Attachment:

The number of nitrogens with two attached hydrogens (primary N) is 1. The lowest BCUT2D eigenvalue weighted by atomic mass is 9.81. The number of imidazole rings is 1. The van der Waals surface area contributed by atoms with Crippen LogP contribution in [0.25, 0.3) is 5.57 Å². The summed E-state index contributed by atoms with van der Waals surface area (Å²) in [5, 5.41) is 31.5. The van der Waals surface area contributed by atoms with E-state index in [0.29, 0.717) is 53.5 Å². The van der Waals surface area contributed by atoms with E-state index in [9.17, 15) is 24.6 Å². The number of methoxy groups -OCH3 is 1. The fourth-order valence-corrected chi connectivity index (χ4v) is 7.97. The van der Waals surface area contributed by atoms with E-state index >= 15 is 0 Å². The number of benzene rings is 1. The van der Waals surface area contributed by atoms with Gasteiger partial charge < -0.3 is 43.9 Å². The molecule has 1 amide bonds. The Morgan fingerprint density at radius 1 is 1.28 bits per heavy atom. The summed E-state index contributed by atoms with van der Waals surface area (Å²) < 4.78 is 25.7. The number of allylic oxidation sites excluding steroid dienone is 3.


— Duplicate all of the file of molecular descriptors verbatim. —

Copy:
The number of nitrogens with two attached hydrogens (primary N) is 1. The lowest BCUT2D eigenvalue weighted by atomic mass is 9.81. The number of imidazole rings is 1. The van der Waals surface area contributed by atoms with Crippen LogP contribution in [0.25, 0.3) is 5.57 Å². The summed E-state index contributed by atoms with van der Waals surface area (Å²) in [5, 5.41) is 31.5. The van der Waals surface area contributed by atoms with E-state index in [0.29, 0.717) is 53.5 Å². The van der Waals surface area contributed by atoms with E-state index in [9.17, 15) is 24.6 Å². The number of methoxy groups -OCH3 is 1. The fourth-order valence-corrected chi connectivity index (χ4v) is 7.97. The van der Waals surface area contributed by atoms with E-state index >= 15 is 0 Å². The number of benzene rings is 1. The van der Waals surface area contributed by atoms with Gasteiger partial charge < -0.3 is 43.9 Å². The molecule has 1 amide bonds. The Morgan fingerprint density at radius 1 is 1.28 bits per heavy atom. The summed E-state index contributed by atoms with van der Waals surface area (Å²) < 4.78 is 25.7. The number of allylic oxidation sites excluding steroid dienone is 3.